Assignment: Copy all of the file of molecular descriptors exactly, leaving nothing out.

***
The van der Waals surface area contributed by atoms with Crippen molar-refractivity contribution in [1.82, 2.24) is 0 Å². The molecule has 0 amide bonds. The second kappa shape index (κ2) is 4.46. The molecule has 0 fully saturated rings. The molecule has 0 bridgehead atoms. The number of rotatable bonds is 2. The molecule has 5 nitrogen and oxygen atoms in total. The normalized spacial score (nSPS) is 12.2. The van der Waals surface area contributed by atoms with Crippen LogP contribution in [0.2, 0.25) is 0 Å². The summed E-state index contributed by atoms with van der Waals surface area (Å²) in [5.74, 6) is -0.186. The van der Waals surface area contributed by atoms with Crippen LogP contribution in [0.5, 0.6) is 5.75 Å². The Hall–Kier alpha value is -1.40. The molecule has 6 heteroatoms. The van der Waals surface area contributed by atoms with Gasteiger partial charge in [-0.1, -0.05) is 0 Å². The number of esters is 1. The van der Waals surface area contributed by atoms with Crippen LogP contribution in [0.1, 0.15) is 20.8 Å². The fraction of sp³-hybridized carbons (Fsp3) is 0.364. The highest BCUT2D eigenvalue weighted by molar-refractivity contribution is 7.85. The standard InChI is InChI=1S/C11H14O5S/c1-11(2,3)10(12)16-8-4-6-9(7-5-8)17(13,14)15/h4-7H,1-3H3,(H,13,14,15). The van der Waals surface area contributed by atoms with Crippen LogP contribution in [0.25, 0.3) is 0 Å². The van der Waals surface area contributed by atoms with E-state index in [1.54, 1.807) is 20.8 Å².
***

The van der Waals surface area contributed by atoms with Crippen molar-refractivity contribution in [1.82, 2.24) is 0 Å². The molecule has 0 amide bonds. The second kappa shape index (κ2) is 4.46. The molecule has 0 fully saturated rings. The molecule has 0 bridgehead atoms. The number of rotatable bonds is 2. The molecule has 5 nitrogen and oxygen atoms in total. The normalized spacial score (nSPS) is 12.2. The van der Waals surface area contributed by atoms with Crippen LogP contribution in [0.2, 0.25) is 0 Å². The summed E-state index contributed by atoms with van der Waals surface area (Å²) in [5.74, 6) is -0.186. The van der Waals surface area contributed by atoms with Crippen LogP contribution in [0.5, 0.6) is 5.75 Å². The Hall–Kier alpha value is -1.40. The molecule has 6 heteroatoms. The van der Waals surface area contributed by atoms with Gasteiger partial charge in [-0.1, -0.05) is 0 Å². The number of esters is 1. The van der Waals surface area contributed by atoms with Crippen LogP contribution in [0.1, 0.15) is 20.8 Å². The fraction of sp³-hybridized carbons (Fsp3) is 0.364. The highest BCUT2D eigenvalue weighted by molar-refractivity contribution is 7.85. The standard InChI is InChI=1S/C11H14O5S/c1-11(2,3)10(12)16-8-4-6-9(7-5-8)17(13,14)15/h4-7H,1-3H3,(H,13,14,15). The van der Waals surface area contributed by atoms with Crippen LogP contribution in [0.25, 0.3) is 0 Å². The van der Waals surface area contributed by atoms with E-state index in [1.54, 1.807) is 20.8 Å².